Key Takeaways from LSW’s Second Quarterly Meeting, 2021
Written May 05, 2021 by LSW Admin
The team recently gathered for LSW’s Second Quarterly Kickoff meeting of 2021, which featured an ever-so-slight increase in staff members logging in from our office in Vancouver, with more to come as conditions allow.
After a busy start to the year, the afternoon’s program offered teams a platform to gather, put our tools down for a moment, and swap notes with one another. It also provided the space to discuss goals across the firm, from our big, bold 10 year plans to the nitty-gritty items on our checklists for the next three months. The point is to put plans in action and continue making LSW a firm where people design with their hearts and do meaningful work that connects with their values.
As the changing season beckons us outdoors, there are many hopeful signs around us: flowers are blooming, the sun is shining a little brighter, and people are taking cautious steps toward something resembling the world we once knew. By all accounts, though, we’re carrying invaluable newfound perspective and an appreciation for little things that make a big difference.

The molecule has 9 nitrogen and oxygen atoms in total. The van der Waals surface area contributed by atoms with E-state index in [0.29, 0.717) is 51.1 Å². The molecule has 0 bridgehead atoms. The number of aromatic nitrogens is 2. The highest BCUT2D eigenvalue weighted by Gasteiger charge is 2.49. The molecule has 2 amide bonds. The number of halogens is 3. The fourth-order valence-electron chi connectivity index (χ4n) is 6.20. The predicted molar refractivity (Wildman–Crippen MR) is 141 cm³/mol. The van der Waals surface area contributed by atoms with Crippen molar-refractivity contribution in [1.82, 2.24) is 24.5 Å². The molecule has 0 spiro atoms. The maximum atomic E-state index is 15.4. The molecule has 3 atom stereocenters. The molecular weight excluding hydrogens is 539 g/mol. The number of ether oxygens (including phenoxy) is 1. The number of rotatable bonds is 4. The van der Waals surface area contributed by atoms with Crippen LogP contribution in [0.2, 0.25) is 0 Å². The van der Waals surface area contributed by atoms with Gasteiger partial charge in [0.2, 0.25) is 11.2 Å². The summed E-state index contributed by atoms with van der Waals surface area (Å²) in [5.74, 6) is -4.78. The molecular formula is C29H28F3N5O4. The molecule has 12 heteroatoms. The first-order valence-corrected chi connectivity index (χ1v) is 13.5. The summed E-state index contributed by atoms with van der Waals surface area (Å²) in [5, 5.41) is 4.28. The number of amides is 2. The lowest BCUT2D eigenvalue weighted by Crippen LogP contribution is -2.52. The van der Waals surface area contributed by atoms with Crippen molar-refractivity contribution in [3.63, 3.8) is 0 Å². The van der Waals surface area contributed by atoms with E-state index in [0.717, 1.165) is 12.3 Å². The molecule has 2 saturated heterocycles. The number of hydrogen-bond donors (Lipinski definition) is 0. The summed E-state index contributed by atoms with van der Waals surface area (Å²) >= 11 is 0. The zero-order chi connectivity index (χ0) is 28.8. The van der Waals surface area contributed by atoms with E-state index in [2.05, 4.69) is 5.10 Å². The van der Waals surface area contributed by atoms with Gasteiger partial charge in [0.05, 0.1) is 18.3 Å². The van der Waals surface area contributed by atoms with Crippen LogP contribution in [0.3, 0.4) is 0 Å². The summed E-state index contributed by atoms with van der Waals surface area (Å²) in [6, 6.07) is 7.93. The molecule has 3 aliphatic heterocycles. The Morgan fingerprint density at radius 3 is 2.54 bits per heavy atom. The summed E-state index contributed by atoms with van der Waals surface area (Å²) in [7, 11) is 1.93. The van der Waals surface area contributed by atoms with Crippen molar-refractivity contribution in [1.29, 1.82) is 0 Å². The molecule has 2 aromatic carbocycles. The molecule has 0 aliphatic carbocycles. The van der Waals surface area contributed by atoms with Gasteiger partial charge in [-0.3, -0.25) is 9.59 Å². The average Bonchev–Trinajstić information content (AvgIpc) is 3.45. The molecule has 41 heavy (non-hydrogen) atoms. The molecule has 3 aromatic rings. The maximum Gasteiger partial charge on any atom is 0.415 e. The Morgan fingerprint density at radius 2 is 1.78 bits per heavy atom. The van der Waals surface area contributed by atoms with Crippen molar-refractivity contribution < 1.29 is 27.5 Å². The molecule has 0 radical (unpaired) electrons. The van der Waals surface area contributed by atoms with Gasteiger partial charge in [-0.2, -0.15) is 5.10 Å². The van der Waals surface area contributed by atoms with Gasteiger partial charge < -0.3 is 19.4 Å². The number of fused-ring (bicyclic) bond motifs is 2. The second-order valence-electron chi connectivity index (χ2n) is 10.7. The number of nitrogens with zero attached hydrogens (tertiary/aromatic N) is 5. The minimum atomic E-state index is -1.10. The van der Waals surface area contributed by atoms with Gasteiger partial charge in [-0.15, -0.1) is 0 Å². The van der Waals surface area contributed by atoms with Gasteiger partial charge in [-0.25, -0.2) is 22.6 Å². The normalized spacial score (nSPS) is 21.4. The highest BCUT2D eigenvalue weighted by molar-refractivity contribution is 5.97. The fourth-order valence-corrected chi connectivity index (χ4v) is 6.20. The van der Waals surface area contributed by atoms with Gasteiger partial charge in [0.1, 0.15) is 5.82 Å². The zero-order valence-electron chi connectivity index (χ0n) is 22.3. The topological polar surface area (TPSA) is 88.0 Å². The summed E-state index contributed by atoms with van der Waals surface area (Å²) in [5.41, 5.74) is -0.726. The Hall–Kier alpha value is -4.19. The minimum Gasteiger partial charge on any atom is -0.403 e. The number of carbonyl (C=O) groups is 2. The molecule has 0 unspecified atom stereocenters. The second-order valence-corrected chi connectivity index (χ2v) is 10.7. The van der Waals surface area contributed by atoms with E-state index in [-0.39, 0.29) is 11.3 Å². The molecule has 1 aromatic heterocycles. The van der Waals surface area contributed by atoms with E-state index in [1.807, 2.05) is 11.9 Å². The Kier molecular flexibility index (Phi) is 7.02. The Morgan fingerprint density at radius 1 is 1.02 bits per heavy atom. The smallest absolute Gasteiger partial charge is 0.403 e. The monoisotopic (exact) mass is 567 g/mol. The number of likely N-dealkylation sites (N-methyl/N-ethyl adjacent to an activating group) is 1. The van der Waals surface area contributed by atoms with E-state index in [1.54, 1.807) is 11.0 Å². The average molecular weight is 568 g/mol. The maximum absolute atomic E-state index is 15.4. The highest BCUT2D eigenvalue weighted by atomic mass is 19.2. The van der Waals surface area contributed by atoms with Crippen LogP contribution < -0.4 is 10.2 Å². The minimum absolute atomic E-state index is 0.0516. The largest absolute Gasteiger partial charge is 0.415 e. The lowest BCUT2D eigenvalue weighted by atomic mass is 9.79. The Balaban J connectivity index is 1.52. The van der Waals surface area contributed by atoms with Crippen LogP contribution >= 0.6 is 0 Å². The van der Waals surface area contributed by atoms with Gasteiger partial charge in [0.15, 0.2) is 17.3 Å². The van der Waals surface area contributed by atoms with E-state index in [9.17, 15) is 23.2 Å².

Building on this positive momentum, our efforts through the upcoming quarter will continue to flow in 3 main areas:
Our people: Ensuring teams are supported and equipped for success as we continue to prioritize their health and safety at work.
Our clients: We’re continuing to partner with like-minded clients who inspire us to do great work, and dig deep to tell their stories through interesting, articulate design choices - and to make sure every experience with LSW is meaningful and life-giving.
Our Community: We’re excited to get busy on a range of volunteer and community-centric projects this spring/summer.
AIA’s 2030 Commitment
The team leading our sustainability efforts at LSW reached another milestone in Q1 of 2021, by submitting all our 2020 project data to the American Institute of Architecture’s (AIA) 2030 Design Data Exchange.
In 2018, LSW became a signatory to AIA’s 2030 Commitment. In 2019, we successfully submitted all our major 2019 projects to the AIA 2030 Design Data Exchange for the first time. By submitting all of our projects from 2020, we are expanding our reporting and continuing our commitment to the 2030 challenge.
25th Avenue School
The design team on Vancouver Public School’s (VPS) new 25th Avenue School has submitted an impressive set of documents to the county and we are very excited to see this project move into a new phase, one step closer to opening for staff and students. This has been a really energizing and inspiring school to work on, as is evidenced by this note from Project Support member, Regan Dyer.